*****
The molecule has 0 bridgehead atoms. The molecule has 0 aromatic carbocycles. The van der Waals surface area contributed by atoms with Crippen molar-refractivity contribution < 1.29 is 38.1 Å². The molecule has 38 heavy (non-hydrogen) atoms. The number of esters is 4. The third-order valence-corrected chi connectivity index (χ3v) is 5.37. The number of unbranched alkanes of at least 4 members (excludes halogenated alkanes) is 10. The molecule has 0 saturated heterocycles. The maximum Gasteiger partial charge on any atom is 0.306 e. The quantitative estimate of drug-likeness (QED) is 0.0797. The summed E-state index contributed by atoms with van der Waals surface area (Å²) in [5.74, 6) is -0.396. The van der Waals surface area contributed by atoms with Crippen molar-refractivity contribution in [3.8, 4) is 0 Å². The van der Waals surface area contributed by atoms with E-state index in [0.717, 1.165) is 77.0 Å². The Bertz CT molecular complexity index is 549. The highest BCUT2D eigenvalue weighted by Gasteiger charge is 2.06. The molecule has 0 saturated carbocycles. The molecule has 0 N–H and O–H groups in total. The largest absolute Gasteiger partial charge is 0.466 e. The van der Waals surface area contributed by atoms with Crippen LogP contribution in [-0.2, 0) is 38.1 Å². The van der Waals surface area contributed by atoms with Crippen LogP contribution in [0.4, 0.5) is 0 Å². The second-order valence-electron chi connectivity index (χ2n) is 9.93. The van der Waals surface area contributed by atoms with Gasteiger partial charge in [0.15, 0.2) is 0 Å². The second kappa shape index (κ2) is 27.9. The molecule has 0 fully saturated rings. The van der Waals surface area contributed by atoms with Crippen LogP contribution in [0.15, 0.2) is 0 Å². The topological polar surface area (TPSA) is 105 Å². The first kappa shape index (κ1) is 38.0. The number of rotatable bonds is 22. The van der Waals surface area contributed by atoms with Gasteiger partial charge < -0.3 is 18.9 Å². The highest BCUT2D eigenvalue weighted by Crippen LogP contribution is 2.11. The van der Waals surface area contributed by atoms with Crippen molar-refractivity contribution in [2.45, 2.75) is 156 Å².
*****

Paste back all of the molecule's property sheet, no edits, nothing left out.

The molecule has 0 bridgehead atoms. The molecule has 0 aromatic carbocycles. The van der Waals surface area contributed by atoms with Crippen molar-refractivity contribution < 1.29 is 38.1 Å². The molecule has 38 heavy (non-hydrogen) atoms. The number of esters is 4. The third-order valence-corrected chi connectivity index (χ3v) is 5.37. The number of unbranched alkanes of at least 4 members (excludes halogenated alkanes) is 10. The molecule has 0 saturated heterocycles. The maximum Gasteiger partial charge on any atom is 0.306 e. The quantitative estimate of drug-likeness (QED) is 0.0797. The summed E-state index contributed by atoms with van der Waals surface area (Å²) in [5.74, 6) is -0.396. The van der Waals surface area contributed by atoms with Crippen molar-refractivity contribution in [3.8, 4) is 0 Å². The van der Waals surface area contributed by atoms with E-state index in [0.717, 1.165) is 77.0 Å². The Bertz CT molecular complexity index is 549. The highest BCUT2D eigenvalue weighted by Gasteiger charge is 2.06. The molecule has 0 saturated carbocycles. The molecule has 0 N–H and O–H groups in total. The largest absolute Gasteiger partial charge is 0.466 e. The van der Waals surface area contributed by atoms with Crippen LogP contribution in [-0.2, 0) is 38.1 Å². The van der Waals surface area contributed by atoms with Crippen LogP contribution in [0.4, 0.5) is 0 Å². The second-order valence-electron chi connectivity index (χ2n) is 9.93. The van der Waals surface area contributed by atoms with Gasteiger partial charge in [0.15, 0.2) is 0 Å². The second kappa shape index (κ2) is 27.9. The molecule has 0 fully saturated rings. The van der Waals surface area contributed by atoms with Crippen LogP contribution in [0.15, 0.2) is 0 Å². The topological polar surface area (TPSA) is 105 Å². The first kappa shape index (κ1) is 38.0. The number of rotatable bonds is 22. The van der Waals surface area contributed by atoms with Gasteiger partial charge < -0.3 is 18.9 Å². The highest BCUT2D eigenvalue weighted by Crippen LogP contribution is 2.11. The van der Waals surface area contributed by atoms with Crippen molar-refractivity contribution in [2.45, 2.75) is 156 Å².